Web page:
In a book published in 1998, he wrote, quote, Biologists must constantly keep in mind that what they see was not designed, but rather evolved. So apparently, in the view of Francis Crick, biologists have to make a constant effort to think that things that they studied evolved and were not designed.

Q. I want to return to Richard Dawkins here for a moment and The Blind Watchmaker. Did he borrow his title from somewhere?

A. Yes, the watchmaker of his title has an illusion which he explained on page 4 of his book. He says, quote, The watchmaker of my title is borrowed from a famous treatise by the 18th century theologian William Paley. And he starts to quote William Paley. So he is using his book as an answer to, or an argument to, William Paley's discussions of these issues. And he treats William Paley with the utmost respect.

Q. I believe we have a slide to highlight that.

A. Yes, here's a quotation from William Paley. Paley is best known for what is called his watchmaker argument. And that is briefly this. He says that, when we walk -- if we were walking across a field, and we hit our foot against a stone, well, we wouldn't think much of it. We would think that the stone might have been there forever.

But if we stumble across a watch and we pick it up, then Paley goes on to say, when we come to inspect the watch, we perceive that its several parts are framed and put together for a purpose; for example, that they so formed and adjusted as to produce motion, and that motion so regulated as to point out the hour of the day. Let me close quote here, and say that, he is talking about the purposeful arrangement of parts.

Let me continue with a quotation from William Paley. Quote, he says, The inference we think is inevitable, that the watch must have had a maker, close quote. So he is inferring from the physical structure of the watch to an intelligent designer.

Q. Is that a theological argument?

A. No, this is a scientific argument based on physical facts and logic. He's saying nothing here about any religious precept, any theological notion. This is a scientific argument.

Q. Does Richard Dawkins himself recognize it as an argument based on logic?

A. Yes, he does, and he goes to great lengths to address it in his book, The Blind Watchmaker.

Q. What sort of reasoning or argument is this that we're talking about, this scientific argument that you're referring to?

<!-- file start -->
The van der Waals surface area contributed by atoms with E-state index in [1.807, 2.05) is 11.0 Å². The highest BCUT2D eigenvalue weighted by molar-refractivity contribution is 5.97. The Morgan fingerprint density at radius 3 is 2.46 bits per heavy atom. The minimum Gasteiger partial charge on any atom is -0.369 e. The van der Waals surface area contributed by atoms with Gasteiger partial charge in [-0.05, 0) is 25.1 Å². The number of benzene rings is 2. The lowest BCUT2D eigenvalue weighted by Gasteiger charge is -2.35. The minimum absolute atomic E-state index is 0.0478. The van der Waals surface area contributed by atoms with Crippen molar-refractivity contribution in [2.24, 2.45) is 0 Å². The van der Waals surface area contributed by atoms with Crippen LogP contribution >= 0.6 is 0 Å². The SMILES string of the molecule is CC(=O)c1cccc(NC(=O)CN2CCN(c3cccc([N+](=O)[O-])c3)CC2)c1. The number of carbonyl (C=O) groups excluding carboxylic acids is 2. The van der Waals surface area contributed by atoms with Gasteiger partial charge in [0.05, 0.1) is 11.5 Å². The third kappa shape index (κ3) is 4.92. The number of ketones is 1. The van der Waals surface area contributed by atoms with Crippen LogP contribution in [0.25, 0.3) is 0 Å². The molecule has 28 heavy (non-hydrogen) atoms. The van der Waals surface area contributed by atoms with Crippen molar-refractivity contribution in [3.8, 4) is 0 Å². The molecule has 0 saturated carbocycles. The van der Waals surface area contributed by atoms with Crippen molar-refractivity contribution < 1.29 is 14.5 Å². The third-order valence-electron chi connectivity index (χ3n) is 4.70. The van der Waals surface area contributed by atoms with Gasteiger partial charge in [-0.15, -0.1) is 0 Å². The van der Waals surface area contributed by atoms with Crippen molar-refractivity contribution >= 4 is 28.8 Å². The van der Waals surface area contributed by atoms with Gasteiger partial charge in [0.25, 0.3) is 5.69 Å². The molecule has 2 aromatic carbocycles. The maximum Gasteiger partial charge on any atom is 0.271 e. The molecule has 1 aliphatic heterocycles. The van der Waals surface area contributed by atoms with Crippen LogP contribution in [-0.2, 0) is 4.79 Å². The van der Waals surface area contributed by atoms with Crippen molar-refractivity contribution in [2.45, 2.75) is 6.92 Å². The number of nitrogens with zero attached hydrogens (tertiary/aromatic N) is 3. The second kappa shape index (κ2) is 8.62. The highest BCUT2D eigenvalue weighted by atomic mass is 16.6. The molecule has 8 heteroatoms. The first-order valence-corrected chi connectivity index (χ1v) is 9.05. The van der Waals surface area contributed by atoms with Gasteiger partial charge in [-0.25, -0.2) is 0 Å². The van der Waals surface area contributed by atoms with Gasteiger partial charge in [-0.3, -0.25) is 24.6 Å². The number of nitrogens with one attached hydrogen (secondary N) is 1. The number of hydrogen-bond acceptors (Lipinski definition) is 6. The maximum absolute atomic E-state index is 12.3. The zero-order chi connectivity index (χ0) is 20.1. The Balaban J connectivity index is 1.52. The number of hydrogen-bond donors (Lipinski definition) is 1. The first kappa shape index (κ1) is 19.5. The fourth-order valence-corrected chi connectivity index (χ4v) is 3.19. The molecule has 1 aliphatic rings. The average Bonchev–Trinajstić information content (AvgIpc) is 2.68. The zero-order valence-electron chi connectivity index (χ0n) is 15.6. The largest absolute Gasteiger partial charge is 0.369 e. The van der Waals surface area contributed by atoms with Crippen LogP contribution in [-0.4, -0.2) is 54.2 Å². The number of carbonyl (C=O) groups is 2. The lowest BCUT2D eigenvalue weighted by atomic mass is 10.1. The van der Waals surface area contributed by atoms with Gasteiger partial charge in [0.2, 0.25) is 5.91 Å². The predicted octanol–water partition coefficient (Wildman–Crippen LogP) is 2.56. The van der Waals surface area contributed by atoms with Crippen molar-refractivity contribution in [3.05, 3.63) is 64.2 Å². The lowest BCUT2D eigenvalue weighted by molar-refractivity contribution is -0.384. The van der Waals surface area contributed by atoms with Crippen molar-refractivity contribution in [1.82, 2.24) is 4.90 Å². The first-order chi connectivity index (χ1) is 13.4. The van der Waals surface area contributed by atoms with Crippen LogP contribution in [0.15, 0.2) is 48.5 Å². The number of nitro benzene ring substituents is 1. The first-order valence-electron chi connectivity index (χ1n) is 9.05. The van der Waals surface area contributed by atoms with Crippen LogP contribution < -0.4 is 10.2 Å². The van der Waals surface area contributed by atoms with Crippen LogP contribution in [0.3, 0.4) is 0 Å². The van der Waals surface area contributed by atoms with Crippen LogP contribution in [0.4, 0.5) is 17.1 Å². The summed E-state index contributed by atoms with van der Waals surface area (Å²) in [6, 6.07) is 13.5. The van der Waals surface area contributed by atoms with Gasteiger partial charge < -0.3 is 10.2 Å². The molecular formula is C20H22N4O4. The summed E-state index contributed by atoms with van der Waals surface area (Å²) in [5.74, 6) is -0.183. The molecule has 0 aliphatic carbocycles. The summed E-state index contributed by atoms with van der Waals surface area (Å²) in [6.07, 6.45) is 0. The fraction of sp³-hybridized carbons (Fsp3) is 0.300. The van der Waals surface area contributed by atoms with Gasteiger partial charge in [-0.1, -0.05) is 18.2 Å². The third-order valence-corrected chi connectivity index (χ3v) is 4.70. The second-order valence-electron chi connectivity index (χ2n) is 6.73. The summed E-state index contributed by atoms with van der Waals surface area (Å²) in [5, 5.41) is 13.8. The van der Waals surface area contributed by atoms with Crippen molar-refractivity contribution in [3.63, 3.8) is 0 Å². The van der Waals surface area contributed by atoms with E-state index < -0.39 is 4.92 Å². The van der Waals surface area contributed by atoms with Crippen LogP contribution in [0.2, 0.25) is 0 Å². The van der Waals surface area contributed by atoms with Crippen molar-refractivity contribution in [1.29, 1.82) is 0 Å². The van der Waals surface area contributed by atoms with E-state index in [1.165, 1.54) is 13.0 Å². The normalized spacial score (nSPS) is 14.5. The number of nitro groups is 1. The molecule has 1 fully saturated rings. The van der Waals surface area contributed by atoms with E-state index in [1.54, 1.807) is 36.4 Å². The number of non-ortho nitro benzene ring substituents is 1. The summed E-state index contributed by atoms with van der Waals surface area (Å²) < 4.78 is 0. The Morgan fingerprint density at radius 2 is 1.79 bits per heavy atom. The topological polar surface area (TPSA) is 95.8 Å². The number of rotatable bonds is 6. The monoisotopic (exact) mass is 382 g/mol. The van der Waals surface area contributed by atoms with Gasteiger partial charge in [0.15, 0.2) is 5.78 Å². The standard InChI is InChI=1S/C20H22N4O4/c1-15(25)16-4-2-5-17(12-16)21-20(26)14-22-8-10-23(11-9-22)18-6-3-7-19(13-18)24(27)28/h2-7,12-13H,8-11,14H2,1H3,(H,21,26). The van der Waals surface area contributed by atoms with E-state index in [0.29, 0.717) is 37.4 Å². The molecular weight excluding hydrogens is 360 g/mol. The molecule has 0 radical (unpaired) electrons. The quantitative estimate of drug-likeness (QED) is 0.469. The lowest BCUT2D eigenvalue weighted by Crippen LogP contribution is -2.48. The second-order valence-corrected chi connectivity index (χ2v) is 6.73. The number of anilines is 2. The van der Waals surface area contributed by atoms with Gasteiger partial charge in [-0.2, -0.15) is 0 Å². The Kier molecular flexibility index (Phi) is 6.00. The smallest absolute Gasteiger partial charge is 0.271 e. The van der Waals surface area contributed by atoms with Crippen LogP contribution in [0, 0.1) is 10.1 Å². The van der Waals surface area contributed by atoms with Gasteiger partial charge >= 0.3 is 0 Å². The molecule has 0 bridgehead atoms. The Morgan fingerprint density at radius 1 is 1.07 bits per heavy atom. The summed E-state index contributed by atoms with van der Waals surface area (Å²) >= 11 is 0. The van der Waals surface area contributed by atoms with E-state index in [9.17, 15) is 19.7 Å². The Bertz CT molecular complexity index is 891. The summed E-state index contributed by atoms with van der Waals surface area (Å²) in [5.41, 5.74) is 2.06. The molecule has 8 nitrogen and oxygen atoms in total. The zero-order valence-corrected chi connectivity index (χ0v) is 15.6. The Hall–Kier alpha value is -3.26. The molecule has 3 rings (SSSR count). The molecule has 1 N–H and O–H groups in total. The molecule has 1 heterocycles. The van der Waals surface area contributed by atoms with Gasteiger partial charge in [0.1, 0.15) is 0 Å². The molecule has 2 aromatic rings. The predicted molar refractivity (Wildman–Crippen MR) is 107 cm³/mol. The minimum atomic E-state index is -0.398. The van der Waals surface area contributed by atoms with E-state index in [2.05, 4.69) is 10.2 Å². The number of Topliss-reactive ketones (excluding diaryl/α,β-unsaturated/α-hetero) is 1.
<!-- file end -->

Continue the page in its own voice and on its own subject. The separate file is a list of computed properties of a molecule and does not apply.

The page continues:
A. This is an instance of what is called inductive reasoning when we --

Q. I'm sorry. We have a slide here to demonstrate this point?

A. Yes, thank you. Just to help illustrate this point, I just grabbed an article from the Encyclopedia Britannica online entitled Inductive Reasoning. And the Encyclopedia Britannica says, quote, When a person uses a number of established facts to draw a general conclusion, he uses inductive reasoning. This is the kind of logic normally used in the sciences.

Let me skip the middle of the quotation and say, It is by this process of induction and falsification that progress is made in the sciences. So this William Paley's argument, the kind of argument that, say, Professor Padian made about bird feathers and so on are all examples of inductive reasoning, and they are all examples of scientific reasoning.

Q. This is the sort of reasoning that is employed in science quite readily?

A. Yes. As the article makes clear, this is the normal mode of thinking in science.

Q. Is that the sort of reasoning you employ to conclude design, for example, in your book Darwin's Black Box?

A. Yes, this is exactly the kind of reasoning that I used in Darwin's Black Box. On this slide here, which includes an excerpt from Chapter 9 entitled Intelligent Design, I say the following.

Quote, Our ability to be confident of the design of the cilium or intracellular transport rests on the same principles as our ability to be confident of the design of anything, the ordering of separate components to achieve an identifiable function that depends sharply on the components, close quote. In other words, the purposeful arrangement of parts.

Q. Did you provide specific examples of that in your book?